Ask the leading Republican presidential candidates about dealing with illegal immigration, and inevitably the answer focuses on tightening border security and building fences.
What voters aren’t hearing a lot about is giving legal status, under certain conditions, to illegal immigrants in the United States, even though each of the top three GOP candidates has supported such a policy.
The reason has a lot to do with a deep fissure in the GOP base: Business and industry are demanding more low-wage workers, while grass-roots conservatives are demanding that those workers be shipped home.
From coffee shops in Iowa to barbecue joints in South Carolina, GOP voters troubled by what they see as an unchecked influx of immigrants into their communities are peppering the candidates with often-angry questions at campaign stops.
“The country’s being invaded by people that really shouldn’t be here, that are coming here illegally,” said Ron Dupuis, who confronted Sen. John McCain at a New Hampshire forum last year. “They’re impacting our health care system. They’re impacting our education system, and that is my main concern.”
However, instead of talking about pathways to citizenship, the candidates are emphasizing border security. In a USA Today/Gallup Poll last month, 29 percent of Republicans said all illegal immigrants should be sent back home, compared to 18 percent of Democrats who felt that way.
In Iowa, which begins the presidential nominating season, thousands of meatpacking industry jobs have helped to more than double the number of immigrants since 1990. The story is much the same in other early-contest states. The number has tripled in South Carolina and nearly doubled in New Hampshire.
Republicans “have a very visceral reaction to people who they feel are beating the system,” Republican pollster Tony Fabrizio said.
A lesser-known candidate could vault to prominence just by running anti-immigration commercials in an early-contest state like Iowa, Fabrizio said, calling it a “sleeper issue.”
That’s the hope of Tom Tancredo, a Colorado congressman who launched a longshot campaign for the GOP nomination on Iowa talk radio earlier this month.
“My purpose is to flush everybody out on this,” Tancredo said in an interview. “Either they weren’t talking about it at all, or when they were, they pretended like they invented the idea of border security.”
Tancredo said he sees an impact on other GOP candidates already.
“It’s certainly been the case that the rhetoric is beginning to shift,” he said. “I don’t believe for a second that anybody’s heart is shifting with it.”
Among the signs of that impact is the importance candidates’ are giving to border security:
_”The emphasis has to be on security; that becomes even more important than any time in the past, because there is terrorism now,” former New York City Mayor Rudy Giuliani said earlier this year in California.
_McCain said: “We need to secure our borders. That is our first priority.”
_Former Massachusetss Gov. Mitt Romney told Fox News: “You’ve got to have a wall or fence or electronic surveillance. You have got to make sure we secure our border, that’s first.”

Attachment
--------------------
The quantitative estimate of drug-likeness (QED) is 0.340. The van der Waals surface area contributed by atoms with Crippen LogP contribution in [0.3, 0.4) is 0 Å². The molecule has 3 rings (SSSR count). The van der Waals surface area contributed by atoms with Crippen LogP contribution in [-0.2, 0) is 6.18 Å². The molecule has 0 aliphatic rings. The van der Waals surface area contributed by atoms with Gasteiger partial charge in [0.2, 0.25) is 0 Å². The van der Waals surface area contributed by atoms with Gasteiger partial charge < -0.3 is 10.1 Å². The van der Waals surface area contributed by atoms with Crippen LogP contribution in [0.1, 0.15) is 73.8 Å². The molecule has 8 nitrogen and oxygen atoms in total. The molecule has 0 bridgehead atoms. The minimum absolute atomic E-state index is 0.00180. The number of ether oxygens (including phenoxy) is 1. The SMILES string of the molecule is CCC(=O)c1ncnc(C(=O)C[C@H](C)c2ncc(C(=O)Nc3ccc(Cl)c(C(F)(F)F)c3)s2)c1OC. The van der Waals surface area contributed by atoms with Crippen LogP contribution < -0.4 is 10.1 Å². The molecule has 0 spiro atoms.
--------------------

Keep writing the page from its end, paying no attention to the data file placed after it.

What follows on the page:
Duncan Hunter â€” another longshot GOP candidate who, like Tancredo, has a get-tough record on immigration â€” got some of his loudest applause at a Republican county convention in South Carolina on Saturday when he talked about slow progress on building more fencing along the border with Mexico. If the work’s not done when he is sworn in as president, the California congressman promised, “I will finish the border fence in six months.”
As another candidate, former Arkansas Gov. Mike Huckabee, explained: Border security is “one thing people agree on.”
As angry as he is, Dupuis, a former New Hampshire state lawmaker, likes the new emphasis on border security.
“Look, you’ve got to close the borders first, absolutely. You have to first stop the problem from increasing,” he said.
Republican candidates also are talking about tougher policies for handling the 11 million immigrants estimated to be living in the United States illegally. McCain said last month he would consider making them go home before they could apply for citizenship, a much stricter measure than he supported in the past.
McCain sponsored a bill in the Senate last year to grant citizenship to people who met conditions such as paying back taxes and speaking English with proficiency.
Instead, House members, then led by the GOP, passed a bill to build 700 miles of new fence along the border. The measure cleared the Senate and was signed into law by President Bush.
Sam Brownback, a longshot candidate who supported McCain’s bill, frames the problem of illegal immigration in religious terms, saying he views every person as beautiful, sacred and deserving of compassion, whether citizen or not.
Yet, the Kansas senator said he understands why people in Iowa and elsewhere are upset about illegal immigration.
“A lot of people feel like there’s a lack of assimilation happening,” Brownback said. “We’ve been a big melting pot, and now the melting pot’s not working â€” it’s not melting, it’s not mixing.”
But he thinks he can change people’s minds.
“At the big-picture level, a lot of people are very anti-illegal immigration, very strongly so,” he said. “But then when it comes to somebody they know personally, it’s like, ‘Wait a minute, leave this guy alone, I know him, he’s my neighbor, he’s working hard trying to help his family out.'”
AP Manager of News Surveys Trevor Tompson, AP News Survey Specialist Dennis Junius and Associated Press Writer Holly Ramer in Concord, N.H., contributed to this report.
Copyright Â© 2007 The Associated Press